restoration in Iraq would pave the
way for the creation of a Greater
Israel, fulfilling God's promise to Abraham in the Bible:
your descendants I give this land from the River of Egypt
to the Great River, the river Euphrates."
with its overweening
military might, would dominate the Middle East. This is
the goal of the Christian
dispensationalist ministers, such as Pat Robertson and Jerry
Falwell, who believe Israeli hegemony in the Middle East
represents the fulfillment of Biblical prophecy. But a prophecy,
in their view, can be self-fulfilling: it is their Christian
duty, they believe, to hurry it along.
Christian apocalyptic vision of Armageddon in the Middle East
– its inevitability and desirability as a portent of
the Second Coming of Christ – is the key to understanding
conservative Republican support for our war policy in Iraq.
The fundies are perfectly aligned with neoconservative efforts
to spread the conflict to Syria, Iran, and beyond, a development
that would fulfill not only Biblical prophecy, but also the
predictions of anti-war
on Israel's growing military superiority out of Tel Aviv University's
prestigious Jaffee Center led to widespread worries of Israeli
"complacency," and, the Jewish Telegraphic Agency reports:
Jaffee researchers acknowledge that some of Israel´s new strategic
gains depend on whether the United States manages to stabilize
the regime in Iraq or whether it gets bogged down. If the
latter happens, some of Israel´s gains could be wiped out,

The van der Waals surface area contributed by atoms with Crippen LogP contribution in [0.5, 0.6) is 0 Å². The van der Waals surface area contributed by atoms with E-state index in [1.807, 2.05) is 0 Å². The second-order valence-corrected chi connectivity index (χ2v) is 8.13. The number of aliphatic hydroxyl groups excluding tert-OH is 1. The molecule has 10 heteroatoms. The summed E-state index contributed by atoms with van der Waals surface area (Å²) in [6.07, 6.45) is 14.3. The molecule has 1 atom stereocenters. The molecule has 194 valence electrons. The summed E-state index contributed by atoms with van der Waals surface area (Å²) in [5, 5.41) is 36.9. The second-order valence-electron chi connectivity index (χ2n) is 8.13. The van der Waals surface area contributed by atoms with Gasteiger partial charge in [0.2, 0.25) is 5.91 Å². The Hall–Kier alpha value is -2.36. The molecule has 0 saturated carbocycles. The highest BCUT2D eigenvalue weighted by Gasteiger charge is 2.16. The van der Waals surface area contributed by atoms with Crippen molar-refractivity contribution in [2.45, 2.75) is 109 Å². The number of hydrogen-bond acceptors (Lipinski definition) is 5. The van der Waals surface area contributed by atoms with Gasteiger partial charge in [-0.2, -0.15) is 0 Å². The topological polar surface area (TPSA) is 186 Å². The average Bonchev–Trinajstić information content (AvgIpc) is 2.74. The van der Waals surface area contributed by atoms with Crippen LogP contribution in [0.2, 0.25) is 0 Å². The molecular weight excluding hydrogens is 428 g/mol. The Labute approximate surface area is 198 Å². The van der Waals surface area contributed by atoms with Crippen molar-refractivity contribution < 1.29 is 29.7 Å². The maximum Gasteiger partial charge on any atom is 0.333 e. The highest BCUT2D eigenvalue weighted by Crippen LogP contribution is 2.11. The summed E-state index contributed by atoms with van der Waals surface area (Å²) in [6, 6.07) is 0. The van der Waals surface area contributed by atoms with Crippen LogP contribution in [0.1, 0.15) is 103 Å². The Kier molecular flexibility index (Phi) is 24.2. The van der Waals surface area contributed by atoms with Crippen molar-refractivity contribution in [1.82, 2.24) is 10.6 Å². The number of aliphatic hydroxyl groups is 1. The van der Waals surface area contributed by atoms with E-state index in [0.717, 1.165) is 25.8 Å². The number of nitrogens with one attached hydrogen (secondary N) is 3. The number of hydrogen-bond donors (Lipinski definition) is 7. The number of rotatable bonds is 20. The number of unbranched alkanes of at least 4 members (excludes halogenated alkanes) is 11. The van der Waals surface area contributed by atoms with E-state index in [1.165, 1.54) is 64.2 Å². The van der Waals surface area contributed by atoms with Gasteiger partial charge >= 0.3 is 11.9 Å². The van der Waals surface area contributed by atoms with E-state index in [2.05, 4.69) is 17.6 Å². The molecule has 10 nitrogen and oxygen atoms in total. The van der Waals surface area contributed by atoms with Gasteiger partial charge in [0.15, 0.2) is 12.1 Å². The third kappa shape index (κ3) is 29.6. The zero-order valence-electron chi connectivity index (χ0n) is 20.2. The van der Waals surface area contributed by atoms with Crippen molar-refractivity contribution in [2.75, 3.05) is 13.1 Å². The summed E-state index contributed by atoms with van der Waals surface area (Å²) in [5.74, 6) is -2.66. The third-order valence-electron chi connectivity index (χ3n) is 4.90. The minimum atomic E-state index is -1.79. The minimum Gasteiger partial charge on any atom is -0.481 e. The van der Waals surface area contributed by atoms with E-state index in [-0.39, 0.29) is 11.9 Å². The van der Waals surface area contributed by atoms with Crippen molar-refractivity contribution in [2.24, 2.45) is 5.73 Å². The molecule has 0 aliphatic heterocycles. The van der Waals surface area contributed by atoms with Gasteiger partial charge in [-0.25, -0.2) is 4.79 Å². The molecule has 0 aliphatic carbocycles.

political and military bog in which George W. Bush is caught
has him and his advisors, notably Rumsfeld, scrambling for an
exit strategy. Before this can happen, Israel is seizing
the moment to consolidate its gains. The attack on Syria comes
just when Colin
Powell has been raising more voluble objections to the
of Separation" subsidized by U.S. tax dollars, and the
to kill or exile Arafat is being taken seriously enough
to raise serious concerns even among Israel's staunchest friends.
Worse, from the Israeli perspective, is the news
of secret peace talks between Washington and Tehran. Sharon,
feeling betrayed, is saying: Expand the war, or I will.
on the Republican activist base of millions of dispensationalist
Christians, who put Israeli interests first, the President
of the United States is powerless to stop Sharon's rampage.
With his "road map" derailed, and the neocons already turning
on him (or threatening to),
George W. Bush must be content to watch helplessly as Sharon,
the main beneficiary of the Iraq war, moves to harvest the
fruits of the American victory – while the White House is
stuck with an $87 billion bill, rising casualties, and a simmering
political scandal that threatens to unravel Bush's presidency.
is the thanks Bush gets for going to war for Israel's sake.
Let that be a lesson to him. Too bad it comes far too late
in the day to save either his presidency or his place in history.
But better late than never.